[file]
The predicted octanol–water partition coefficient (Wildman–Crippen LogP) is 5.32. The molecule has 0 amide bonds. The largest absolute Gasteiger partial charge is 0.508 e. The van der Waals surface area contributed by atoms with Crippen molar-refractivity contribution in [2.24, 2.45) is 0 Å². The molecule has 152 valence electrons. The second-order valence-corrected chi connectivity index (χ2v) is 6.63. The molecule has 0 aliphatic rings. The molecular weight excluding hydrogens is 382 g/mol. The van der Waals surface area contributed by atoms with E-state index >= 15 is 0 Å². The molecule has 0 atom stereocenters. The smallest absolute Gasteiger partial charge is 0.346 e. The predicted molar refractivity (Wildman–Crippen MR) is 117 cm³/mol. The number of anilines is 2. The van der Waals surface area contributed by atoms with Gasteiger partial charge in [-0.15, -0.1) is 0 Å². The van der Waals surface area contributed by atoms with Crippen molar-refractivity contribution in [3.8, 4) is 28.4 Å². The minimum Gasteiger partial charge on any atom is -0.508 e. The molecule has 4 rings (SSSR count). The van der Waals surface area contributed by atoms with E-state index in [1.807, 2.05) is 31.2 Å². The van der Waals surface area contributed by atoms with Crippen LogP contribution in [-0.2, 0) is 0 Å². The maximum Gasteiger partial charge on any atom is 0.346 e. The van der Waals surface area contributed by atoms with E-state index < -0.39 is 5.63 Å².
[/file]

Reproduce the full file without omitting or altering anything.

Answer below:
The predicted octanol–water partition coefficient (Wildman–Crippen LogP) is 5.32. The molecule has 0 amide bonds. The largest absolute Gasteiger partial charge is 0.508 e. The van der Waals surface area contributed by atoms with Crippen molar-refractivity contribution in [2.24, 2.45) is 0 Å². The molecule has 152 valence electrons. The second-order valence-corrected chi connectivity index (χ2v) is 6.63. The molecule has 0 aliphatic rings. The molecular weight excluding hydrogens is 382 g/mol. The van der Waals surface area contributed by atoms with E-state index >= 15 is 0 Å². The molecule has 0 atom stereocenters. The smallest absolute Gasteiger partial charge is 0.346 e. The predicted molar refractivity (Wildman–Crippen MR) is 117 cm³/mol. The number of anilines is 2. The van der Waals surface area contributed by atoms with Gasteiger partial charge in [-0.15, -0.1) is 0 Å². The van der Waals surface area contributed by atoms with Crippen molar-refractivity contribution in [3.8, 4) is 28.4 Å². The minimum Gasteiger partial charge on any atom is -0.508 e. The molecule has 4 rings (SSSR count). The van der Waals surface area contributed by atoms with E-state index in [1.807, 2.05) is 31.2 Å². The van der Waals surface area contributed by atoms with Crippen LogP contribution in [-0.2, 0) is 0 Å². The maximum Gasteiger partial charge on any atom is 0.346 e. The van der Waals surface area contributed by atoms with E-state index < -0.39 is 5.63 Å².